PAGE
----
Croatia, Hungary in Diplomatic Spat Over Tide of Migrants

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By Alastair Jamieson

Thousands of refugees and migrants were caught up in a diplomatic spat between Croatia and Hungary Saturday amid deepening discord and disarray in Europe over the biggest westwards migration in decades.

Croatia said on Saturday it had “forced” Hungary to take in thousands of migrants and would continue sending them to its northern neighbor.

More than 20,000 migrants, many of them Syrian refugees, have streamed into Croatia since Hungary on Tuesday barred their route to the European Union through its southern border with Serbia with a metal fence, tear gas and water cannon.

Croatian Prime Minister Zoran Milanovic said his country would give them food, water and medical attention, and send them on their way.

There were increasingly ugly exchanges between the two countries, reflecting the anger and ill-feeling between the EU’s 28 member states over what to do with the hundreds of thousands of migrants reaching its shores, fleeing war and poverty in the Middle East, Africa and Asia.

A man climbs through the window as refugees struggle to get on a train in Hungary on Saturday.VLADIMIR SIMICEK / AFP - Getty Images

Photo Gallery: Migrants Scramble to Board Packed Trains in Croatia

Hungary said Croatia had let the European Union down by failing to defend adequately the bloc's external frontier.

"Croatia has let down not just Hungary but the EU and has given up on all legal commitments that bind it," government spokesman Zoltan Kovacs told reporters. Croatia was "continuously" bringing migrants to Hungary's border, he said.

Hungarian soldiers are racing to build a fence like the one on the border with Serbia along a stretch of the Croatian frontier too, and have rolled out coils of razor wire. Milanovic was dismissive of the move. "Borders can only be closed by brute force," he said, "and that means killing."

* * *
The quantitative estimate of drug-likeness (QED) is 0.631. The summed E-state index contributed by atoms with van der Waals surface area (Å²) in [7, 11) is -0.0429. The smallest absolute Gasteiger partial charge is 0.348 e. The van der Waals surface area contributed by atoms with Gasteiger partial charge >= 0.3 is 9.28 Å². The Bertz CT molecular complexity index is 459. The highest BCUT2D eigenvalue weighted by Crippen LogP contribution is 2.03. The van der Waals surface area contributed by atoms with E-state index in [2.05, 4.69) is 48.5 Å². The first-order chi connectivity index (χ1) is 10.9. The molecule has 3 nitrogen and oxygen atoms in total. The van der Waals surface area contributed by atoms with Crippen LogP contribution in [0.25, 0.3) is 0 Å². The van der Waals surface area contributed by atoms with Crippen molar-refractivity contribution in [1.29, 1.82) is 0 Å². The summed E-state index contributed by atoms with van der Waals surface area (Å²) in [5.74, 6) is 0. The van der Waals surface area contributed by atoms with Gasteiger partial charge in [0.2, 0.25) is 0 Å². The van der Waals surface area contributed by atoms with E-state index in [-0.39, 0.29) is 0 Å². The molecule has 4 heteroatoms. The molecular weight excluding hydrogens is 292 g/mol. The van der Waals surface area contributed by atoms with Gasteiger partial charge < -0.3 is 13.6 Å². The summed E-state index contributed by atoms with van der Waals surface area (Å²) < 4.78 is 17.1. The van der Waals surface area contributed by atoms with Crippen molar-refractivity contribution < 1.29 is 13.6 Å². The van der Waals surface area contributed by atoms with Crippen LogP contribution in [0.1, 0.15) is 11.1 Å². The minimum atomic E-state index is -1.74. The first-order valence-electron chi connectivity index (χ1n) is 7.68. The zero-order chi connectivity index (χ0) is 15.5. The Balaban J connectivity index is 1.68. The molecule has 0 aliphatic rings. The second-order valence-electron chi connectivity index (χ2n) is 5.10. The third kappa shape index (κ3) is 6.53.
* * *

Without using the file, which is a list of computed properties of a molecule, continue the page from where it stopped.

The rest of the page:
On Croatia’s western flank, 1,200 migrants have crossed into Slovenia, like Hungary a member of Europe’s Schengen zone of border-free travel. Crowds were building on Saturday at border crossings, kept back by riot police who briefly fired pepper spray late on Friday. Police began letting through small groups.

"I feel frustrated, we’re so tired," said Siha, 35, from the Syrian city of Aleppo, the country’s commercial hub reduced in many parts to rubble since the Syrian war began in 2011. With two small children, she was waiting on a bridge in no-man’s land at the Harmica border crossing into Slovenia.

“We left Turkey 10 days ago. The trip was very dangerous for the kids. I decided to leave Syria because I want my kids to have a comfortable life, to study,” Siha said.

Meanwhile, girl believed to be five years old died and as many as 13 migrants may be missing at sea off the Greek island of Lesbos, the Greek coastguard said Saturday.

Nikos Lagkadianos, a coastguard spokesman, said 11 people were rescued from the sea between Lesbos and Turkey and one swam ashore in the early hours. The survivors said they thought 13 of their number were missing.

The girl was found unconscious and was declared dead later at hospital, Lagkadianos said.

In July and August alone, Greece saw 150,000 arrivals, Greece's pre-election interim maritime minister, Christos Zois, told Reuters this week.

Reuters contributed.